I borrow synthesizers and drum machines I can't afford - a Multi-Moog, Arp 2600, TB303, Microsynth, TR909. Some I get to perform with. I use machines at friend's studios - a Wave, Moog Modular, MKS80, Buchla 200. Learn them all - even if I never use them again.

You become an expert at quickly making checklists for performances/gear. Packing, being one's own roadie, setup, performing, and breakdown... with setup again upon getting home at 5am. It's joy, thrill, headache, and obsession.

Things change again. Too many boxes, too many cables. Too much stuff - this crap is heavy! Other solutions - must simplify. An MC-505. All in one box - 2 or 4 outputs. Sequencer, synthesizer, drum machine, multi-effects processor - performance interface. One learns to work around it's limitations... the mono-surface - it's lack of modularity. But its' one box and a few cables. Several years of learning, performing and recording on one machine. Several albums worth of tracks - and countless more experiments no one will ever hear. I learn to use it to control/sequence other studio gear for variety - interesting results. Every interface enforces a new approach to composition. Much like every brush or chisel. A tool's a tool's a tool.

Projects at home demand more studio time. Remixes, sound design, audio editing. More computer centric. A new phase. Machines age... buttons don't respond - digital OSs gets buggy. It happens. Onto the new. MIDI control surfaces, new software - new methodologies and approaches.

I get my first laptop. Sleek, and fast. I've sold much of my discrete gear - even the 808 (never shoulda done THAT!!). Too much space, too many cables. Onto the new.

So here I am. All these damn cables in bins and boxes. Taking up space... collecting dust. So now I must sort... and hopefully find new homes. And that's what I've been up to lately. Sorting, measuring, taking stock.

I dream of the age of wireless-ness - often.

Sunday, June 19, 2011

Father's Day

So - today I spent some time thinking about my dad and what he is and means to me and how he has influenced me personally, artistically, and emotionally. I was one of those fortunate people that grew up in a very musically aware household. My parents - both influenced by the psychedelic and experimental factions of the culture in NYC - listened to a lot of everything. From acid-rock to pop to orchestral, opera, eastern, and on and on.

One minute could be Puccini, the next could be Frank Zappa, Flamenco, or Janis Joplin. My dad in particular had interests in Eastern traditional styles. I remember listening to Ravi Shankar and other Indian recordings, as well as Chinese Opera. He is an avid opera fanatic(!) - so there was no shortage of that in our home… to such a degree that I generally find it difficult to listen to or sit through even half an opera. That said - there are also MANY magical moments in opera that are sweepingly gorgeous in texture, and raw emotional power. I remember going to the Metropolitan Opera House as a child and watching many lavish performances way up in the bleachers through (you guessed it) opera glasses! What a lucky thing for a child to have access to. The overall spectacle is something I'll always treasure.

One of my dad's best friends, a composer and pianist named John Beaulieu, had an enormous loft space in Tribecca and hosted many eclectic and avant-garde live performances in his home that I got to experience. Sometimes I was even part of the performances - hell - the whole audience was! It was after one of these shows in the late 70s that I got to play with my first synthesizers: A Synket, Moog Sonic Six and a Mini-Moog. Clearly those moments of having free access to such wonders was an incredible experience for me as a child. I was utterly fascinated! A box with knobs and lights that made different kinds of sounds when you turned the knobs and held down a key… A box that had no pre-defined sound to speak of from one moment to the next. A morphing hodgepodge of random sonic delights!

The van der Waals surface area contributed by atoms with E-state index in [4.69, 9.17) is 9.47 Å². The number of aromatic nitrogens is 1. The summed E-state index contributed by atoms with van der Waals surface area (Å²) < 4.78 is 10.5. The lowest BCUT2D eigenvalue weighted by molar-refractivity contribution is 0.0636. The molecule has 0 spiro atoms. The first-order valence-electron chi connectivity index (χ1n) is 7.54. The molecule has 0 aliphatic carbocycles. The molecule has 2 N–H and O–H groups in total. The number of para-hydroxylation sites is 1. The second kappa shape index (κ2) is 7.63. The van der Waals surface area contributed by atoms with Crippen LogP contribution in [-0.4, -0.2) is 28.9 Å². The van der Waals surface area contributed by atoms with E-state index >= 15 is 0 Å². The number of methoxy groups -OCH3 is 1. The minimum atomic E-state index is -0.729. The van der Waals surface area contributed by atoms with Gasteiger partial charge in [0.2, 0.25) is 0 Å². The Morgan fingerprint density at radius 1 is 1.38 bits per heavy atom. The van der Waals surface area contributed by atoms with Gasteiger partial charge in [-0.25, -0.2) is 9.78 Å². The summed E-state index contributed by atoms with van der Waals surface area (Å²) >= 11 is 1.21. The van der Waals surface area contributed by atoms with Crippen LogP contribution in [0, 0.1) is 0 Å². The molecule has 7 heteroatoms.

I still don't know what my dad thinks of the music I've made or recorded, but he has many a time willingly come to a number of my performances over the years - which I truly appreciate. He has always promoted the idea of having me follow my creative and artistic interests  - which is another priceless gift.

For the past few years he has (finally!) started taking voice-lessons and it's been fascinating talking to him about the more technical aspects of music and performance from the perspective of him as a student wrestling with things like keeping pitch, following a beat, and the difficulties of rehearsing and slowly learning to play the piano.

My dad, Professor Lawrence Galante, an eternal student and teacher who continues to embody the idea of growth by learning. We don't always communicate as well or as openly as I would like on occasion - but his steadfast pursuit of learning and challenging himself is a noble quality I have always admired - and his eternal love of music and how it has enriched my life is a gift beyond compare. It continues to be one of the more steadfast and defining interests in my life.

So, Dad, thank you for all the notes - both high and low!

With much love and admiration, your son - anthony.

Friday, June 17, 2011

Welcome to the Colony

I have finally taken the plunge in deciding to write and post a blog. Though some of it will be centered around my personal interests, thoughts and processes, I will also include posts from many other sources and artists that I admire, follow, or have had the pleasure of working with  - covering all aspects of creative/intellectual endeavors... not just audio. I hope you enjoy the journey with me, and please feel free to drop a note, comment, or follow this as you will.

curiously yours, anthony antfactor